“Leave No One Behind”
Statement by UN High Commissioner for Human Rights Michelle Bachelet
19 March 1600-1730
PdN Room XVI
Your Highness Princess Sumaya,
Minister Del Re,
Friends and colleagues,
Today we mark World Water Day and launch this important report. My Office is pleased to host this year’s event, and to co-lead the year-long campaign with UNHCR under the flag of UN Water. I applaud the number of UN agencies and partner organizations speaking with one voice on such a vital issue.
“Leave no one behind” is essential in all areas of development, but has particular resonance when it comes to water. Water is a basic human right and is fundamental to human dignity. The figures in this report should shock us all into action. Three in 10 of the world’s people have no access to safe drinking water. Six in 10 lack safely managed sanitation services.
If people cannot enjoy their right to water, they cannot enjoy their right to life. Many of the 800 women, who die every day from causes related to pregnancy and childbirth, could be saved by access to safe water and sanitation. Waterborne diseases kill around two million people a year. More than 700 children under five die every day from diarrhoea linked to unsafe water and sanitation. Untreated water from springs, rivers and lakes may carry toxic industrial contamination as well as disease. Water scarcity can transform hospitals into high-risk infection zones.
But the benefits of safe water flow beyond health, into food security, livelihood and many other key human rights. Our commitment to deliver ”Water for all” requires us to address not just people’s need for safe drinking water and sanitation, but the root causes of the multiple inequalities that affect our most vulnerable communities.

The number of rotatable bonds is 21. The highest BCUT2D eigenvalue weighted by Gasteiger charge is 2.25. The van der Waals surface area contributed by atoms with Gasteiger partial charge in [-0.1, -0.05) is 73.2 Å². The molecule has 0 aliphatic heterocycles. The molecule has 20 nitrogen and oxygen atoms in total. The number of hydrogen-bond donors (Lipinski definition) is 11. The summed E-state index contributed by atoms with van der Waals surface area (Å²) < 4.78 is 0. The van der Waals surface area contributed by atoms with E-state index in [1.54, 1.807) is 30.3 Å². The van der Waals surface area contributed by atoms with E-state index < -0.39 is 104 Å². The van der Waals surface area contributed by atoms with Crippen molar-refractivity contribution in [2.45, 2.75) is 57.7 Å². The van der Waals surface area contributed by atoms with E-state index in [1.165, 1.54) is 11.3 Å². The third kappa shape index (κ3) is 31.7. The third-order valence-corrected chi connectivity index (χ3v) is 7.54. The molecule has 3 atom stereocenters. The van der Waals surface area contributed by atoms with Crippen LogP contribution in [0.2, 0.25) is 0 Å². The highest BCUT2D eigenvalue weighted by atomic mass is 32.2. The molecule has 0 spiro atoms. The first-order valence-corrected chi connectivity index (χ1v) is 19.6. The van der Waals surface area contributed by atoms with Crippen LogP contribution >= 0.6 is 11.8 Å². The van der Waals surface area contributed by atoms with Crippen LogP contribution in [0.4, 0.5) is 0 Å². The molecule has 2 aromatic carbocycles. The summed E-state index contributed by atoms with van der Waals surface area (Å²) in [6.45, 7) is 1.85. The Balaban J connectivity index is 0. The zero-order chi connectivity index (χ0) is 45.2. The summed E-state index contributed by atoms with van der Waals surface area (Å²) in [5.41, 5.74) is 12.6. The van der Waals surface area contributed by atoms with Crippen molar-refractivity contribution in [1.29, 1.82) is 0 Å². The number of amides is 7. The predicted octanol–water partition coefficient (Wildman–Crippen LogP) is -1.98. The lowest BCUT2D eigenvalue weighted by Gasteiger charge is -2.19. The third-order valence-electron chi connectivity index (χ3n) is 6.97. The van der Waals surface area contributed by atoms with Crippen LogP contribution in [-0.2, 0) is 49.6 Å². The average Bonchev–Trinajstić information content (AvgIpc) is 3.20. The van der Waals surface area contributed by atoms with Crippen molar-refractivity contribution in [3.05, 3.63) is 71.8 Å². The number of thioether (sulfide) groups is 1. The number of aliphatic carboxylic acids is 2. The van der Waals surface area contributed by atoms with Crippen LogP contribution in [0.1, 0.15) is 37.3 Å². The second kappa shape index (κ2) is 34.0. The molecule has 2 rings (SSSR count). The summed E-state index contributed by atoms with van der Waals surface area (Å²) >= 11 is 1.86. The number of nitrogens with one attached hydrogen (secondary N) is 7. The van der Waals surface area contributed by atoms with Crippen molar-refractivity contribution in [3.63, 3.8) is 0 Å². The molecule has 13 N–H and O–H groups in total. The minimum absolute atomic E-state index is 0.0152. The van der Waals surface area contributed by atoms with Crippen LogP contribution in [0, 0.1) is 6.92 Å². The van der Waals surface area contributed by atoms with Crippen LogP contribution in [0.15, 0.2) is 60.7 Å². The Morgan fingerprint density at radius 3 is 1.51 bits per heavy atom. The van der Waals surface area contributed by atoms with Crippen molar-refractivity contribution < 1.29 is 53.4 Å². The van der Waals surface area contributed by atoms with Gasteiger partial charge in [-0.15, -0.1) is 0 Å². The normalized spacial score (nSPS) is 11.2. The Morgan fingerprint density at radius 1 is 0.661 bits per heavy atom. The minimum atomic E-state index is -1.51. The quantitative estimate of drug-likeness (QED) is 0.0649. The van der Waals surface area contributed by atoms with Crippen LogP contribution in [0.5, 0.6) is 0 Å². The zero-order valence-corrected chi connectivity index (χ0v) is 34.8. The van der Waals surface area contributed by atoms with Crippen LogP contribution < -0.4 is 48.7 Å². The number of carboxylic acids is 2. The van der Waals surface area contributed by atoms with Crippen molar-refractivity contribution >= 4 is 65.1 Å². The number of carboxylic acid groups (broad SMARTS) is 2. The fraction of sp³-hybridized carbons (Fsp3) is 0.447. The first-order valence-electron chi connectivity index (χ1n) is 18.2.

We must put an end to a world where the few have better, cheaper access to water, while the many pay more for less.
Unless we urgently address these inequalities, water will not be a source of life, but one of conflict.
Global estimates suggest that just over a decade from now, 700 million people could be displaced by water scarcity, in a growing crisis fueled by climate change, population growth and increased competition for scarce resources. Water wars could happen in many places in the world.
Already, about four billion people face severe water scarcity for at least part of the year.
Almost half the people currently drinking water from unprotected sources live in Sub-Saharan Africa. With global demand for water forecast to grow by 20 to 30 per cent above current levels by 2050, the need for urgent action is clear.
Friends and colleagues,
It’s hard to think of any development priority that speaks more directly, and undeniably to fundamental human dignity than SDG 6, aimed at ensuring availability and sustainable management of water. This means leaving no one behind.
Despite progress on the 2030 Agenda, the glass is still half empty. Billions of people still lack safe water and sanitation.
International human rights law obliges States to work towards universal access to water and sanitation, without discrimination, while prioritising those most in need. This is neither optional nor unachievable.
States must act to close the gaps not just between countries but within countries. They must reach the furthest behind – including refugees and displaced people; people living in slums; the rural poor; and indigenous peoples, who make up five per cent of the world’s population but 15 per cent of the world’s poor;
But the commitment to “Leave no one behind” runs even deeper. To end these vast inequalities in access to water, we must invest in people themselves, valuing their contributions, seeing them as active rights-holders participating in their own sustainable development.
“Whoever you are, wherever you are, water is your human right”. This campaign is very much a rallying cry to us all: a call to stand up for human rights.